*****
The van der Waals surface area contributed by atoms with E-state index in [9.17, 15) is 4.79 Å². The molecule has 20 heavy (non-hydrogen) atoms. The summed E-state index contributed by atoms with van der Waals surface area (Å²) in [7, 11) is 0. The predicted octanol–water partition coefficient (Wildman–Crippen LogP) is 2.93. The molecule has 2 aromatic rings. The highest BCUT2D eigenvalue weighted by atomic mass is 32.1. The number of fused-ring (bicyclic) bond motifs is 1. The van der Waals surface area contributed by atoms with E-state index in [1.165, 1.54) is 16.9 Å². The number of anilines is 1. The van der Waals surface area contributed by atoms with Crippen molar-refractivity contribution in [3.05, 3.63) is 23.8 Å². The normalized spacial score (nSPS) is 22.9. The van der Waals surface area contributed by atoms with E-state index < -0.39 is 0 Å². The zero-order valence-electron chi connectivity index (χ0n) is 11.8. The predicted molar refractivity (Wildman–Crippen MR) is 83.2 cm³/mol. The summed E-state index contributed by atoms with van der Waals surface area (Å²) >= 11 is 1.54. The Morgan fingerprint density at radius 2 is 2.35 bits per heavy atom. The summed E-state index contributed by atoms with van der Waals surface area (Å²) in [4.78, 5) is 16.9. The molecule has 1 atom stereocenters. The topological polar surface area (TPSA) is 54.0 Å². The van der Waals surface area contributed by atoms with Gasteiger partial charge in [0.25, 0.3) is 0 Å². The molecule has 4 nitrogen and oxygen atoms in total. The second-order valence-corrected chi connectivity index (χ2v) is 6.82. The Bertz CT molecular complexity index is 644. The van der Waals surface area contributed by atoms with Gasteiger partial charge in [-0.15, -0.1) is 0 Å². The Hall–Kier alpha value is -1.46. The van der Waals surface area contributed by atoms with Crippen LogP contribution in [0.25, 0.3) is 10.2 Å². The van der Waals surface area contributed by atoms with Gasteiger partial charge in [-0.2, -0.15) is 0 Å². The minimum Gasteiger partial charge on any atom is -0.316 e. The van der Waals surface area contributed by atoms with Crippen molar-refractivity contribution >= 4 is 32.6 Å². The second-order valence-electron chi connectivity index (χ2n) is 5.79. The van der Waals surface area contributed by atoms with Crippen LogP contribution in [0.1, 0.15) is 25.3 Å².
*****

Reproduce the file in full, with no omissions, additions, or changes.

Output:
The van der Waals surface area contributed by atoms with E-state index in [9.17, 15) is 4.79 Å². The molecule has 20 heavy (non-hydrogen) atoms. The summed E-state index contributed by atoms with van der Waals surface area (Å²) in [7, 11) is 0. The predicted octanol–water partition coefficient (Wildman–Crippen LogP) is 2.93. The molecule has 2 aromatic rings. The highest BCUT2D eigenvalue weighted by atomic mass is 32.1. The number of fused-ring (bicyclic) bond motifs is 1. The van der Waals surface area contributed by atoms with E-state index in [1.165, 1.54) is 16.9 Å². The number of anilines is 1. The van der Waals surface area contributed by atoms with Crippen molar-refractivity contribution in [3.05, 3.63) is 23.8 Å². The normalized spacial score (nSPS) is 22.9. The van der Waals surface area contributed by atoms with E-state index < -0.39 is 0 Å². The zero-order valence-electron chi connectivity index (χ0n) is 11.8. The predicted molar refractivity (Wildman–Crippen MR) is 83.2 cm³/mol. The summed E-state index contributed by atoms with van der Waals surface area (Å²) >= 11 is 1.54. The Morgan fingerprint density at radius 2 is 2.35 bits per heavy atom. The summed E-state index contributed by atoms with van der Waals surface area (Å²) in [4.78, 5) is 16.9. The molecule has 1 atom stereocenters. The topological polar surface area (TPSA) is 54.0 Å². The van der Waals surface area contributed by atoms with Gasteiger partial charge in [0.25, 0.3) is 0 Å². The molecule has 4 nitrogen and oxygen atoms in total. The second-order valence-corrected chi connectivity index (χ2v) is 6.82. The Bertz CT molecular complexity index is 644. The van der Waals surface area contributed by atoms with Gasteiger partial charge in [-0.15, -0.1) is 0 Å². The Hall–Kier alpha value is -1.46. The van der Waals surface area contributed by atoms with Crippen LogP contribution in [0.25, 0.3) is 10.2 Å². The van der Waals surface area contributed by atoms with Gasteiger partial charge in [-0.2, -0.15) is 0 Å². The minimum Gasteiger partial charge on any atom is -0.316 e. The van der Waals surface area contributed by atoms with Crippen molar-refractivity contribution >= 4 is 32.6 Å². The second-order valence-electron chi connectivity index (χ2n) is 5.79. The van der Waals surface area contributed by atoms with Crippen LogP contribution in [0.1, 0.15) is 25.3 Å².